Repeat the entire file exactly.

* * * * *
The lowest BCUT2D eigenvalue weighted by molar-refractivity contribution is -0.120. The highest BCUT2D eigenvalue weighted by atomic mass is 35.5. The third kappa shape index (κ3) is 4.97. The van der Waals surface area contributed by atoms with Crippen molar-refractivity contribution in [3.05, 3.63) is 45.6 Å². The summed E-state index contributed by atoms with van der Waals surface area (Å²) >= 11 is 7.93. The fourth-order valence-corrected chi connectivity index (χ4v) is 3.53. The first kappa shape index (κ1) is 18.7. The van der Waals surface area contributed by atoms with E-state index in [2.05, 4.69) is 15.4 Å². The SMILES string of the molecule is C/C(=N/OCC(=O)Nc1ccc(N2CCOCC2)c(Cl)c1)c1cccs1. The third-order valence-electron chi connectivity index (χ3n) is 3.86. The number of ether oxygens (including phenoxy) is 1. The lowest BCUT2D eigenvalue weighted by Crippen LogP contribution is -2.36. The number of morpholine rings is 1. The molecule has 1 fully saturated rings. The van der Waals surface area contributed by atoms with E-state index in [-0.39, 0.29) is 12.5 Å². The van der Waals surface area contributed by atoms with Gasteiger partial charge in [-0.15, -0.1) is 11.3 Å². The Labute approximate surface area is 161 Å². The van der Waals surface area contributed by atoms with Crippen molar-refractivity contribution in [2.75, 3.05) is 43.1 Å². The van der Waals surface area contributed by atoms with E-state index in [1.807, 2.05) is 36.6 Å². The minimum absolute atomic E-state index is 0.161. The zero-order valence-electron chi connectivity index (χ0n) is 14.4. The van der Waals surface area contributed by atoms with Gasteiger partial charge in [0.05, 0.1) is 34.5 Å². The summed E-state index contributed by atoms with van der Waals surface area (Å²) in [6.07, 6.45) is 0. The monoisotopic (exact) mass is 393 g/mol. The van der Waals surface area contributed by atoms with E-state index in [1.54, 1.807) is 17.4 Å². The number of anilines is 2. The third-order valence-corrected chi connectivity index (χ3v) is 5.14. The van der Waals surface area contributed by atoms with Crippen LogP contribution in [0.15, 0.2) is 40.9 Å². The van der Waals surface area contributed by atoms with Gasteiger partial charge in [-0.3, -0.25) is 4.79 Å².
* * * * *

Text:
The lowest BCUT2D eigenvalue weighted by molar-refractivity contribution is -0.120. The highest BCUT2D eigenvalue weighted by atomic mass is 35.5. The third kappa shape index (κ3) is 4.97. The van der Waals surface area contributed by atoms with Crippen molar-refractivity contribution in [3.05, 3.63) is 45.6 Å². The summed E-state index contributed by atoms with van der Waals surface area (Å²) >= 11 is 7.93. The fourth-order valence-corrected chi connectivity index (χ4v) is 3.53. The first kappa shape index (κ1) is 18.7. The van der Waals surface area contributed by atoms with E-state index in [2.05, 4.69) is 15.4 Å². The SMILES string of the molecule is C/C(=N/OCC(=O)Nc1ccc(N2CCOCC2)c(Cl)c1)c1cccs1. The third-order valence-electron chi connectivity index (χ3n) is 3.86. The number of ether oxygens (including phenoxy) is 1. The lowest BCUT2D eigenvalue weighted by Crippen LogP contribution is -2.36. The number of morpholine rings is 1. The molecule has 1 fully saturated rings. The van der Waals surface area contributed by atoms with E-state index in [-0.39, 0.29) is 12.5 Å². The van der Waals surface area contributed by atoms with Gasteiger partial charge in [-0.15, -0.1) is 11.3 Å². The Labute approximate surface area is 161 Å². The van der Waals surface area contributed by atoms with Crippen molar-refractivity contribution in [2.75, 3.05) is 43.1 Å². The van der Waals surface area contributed by atoms with E-state index in [1.807, 2.05) is 36.6 Å². The minimum absolute atomic E-state index is 0.161. The zero-order valence-electron chi connectivity index (χ0n) is 14.4. The van der Waals surface area contributed by atoms with Gasteiger partial charge in [0.05, 0.1) is 34.5 Å². The summed E-state index contributed by atoms with van der Waals surface area (Å²) in [6.07, 6.45) is 0. The monoisotopic (exact) mass is 393 g/mol. The van der Waals surface area contributed by atoms with E-state index in [1.54, 1.807) is 17.4 Å². The number of anilines is 2. The third-order valence-corrected chi connectivity index (χ3v) is 5.14. The van der Waals surface area contributed by atoms with Crippen LogP contribution in [0.15, 0.2) is 40.9 Å². The van der Waals surface area contributed by atoms with Gasteiger partial charge in [-0.3, -0.25) is 4.79 Å².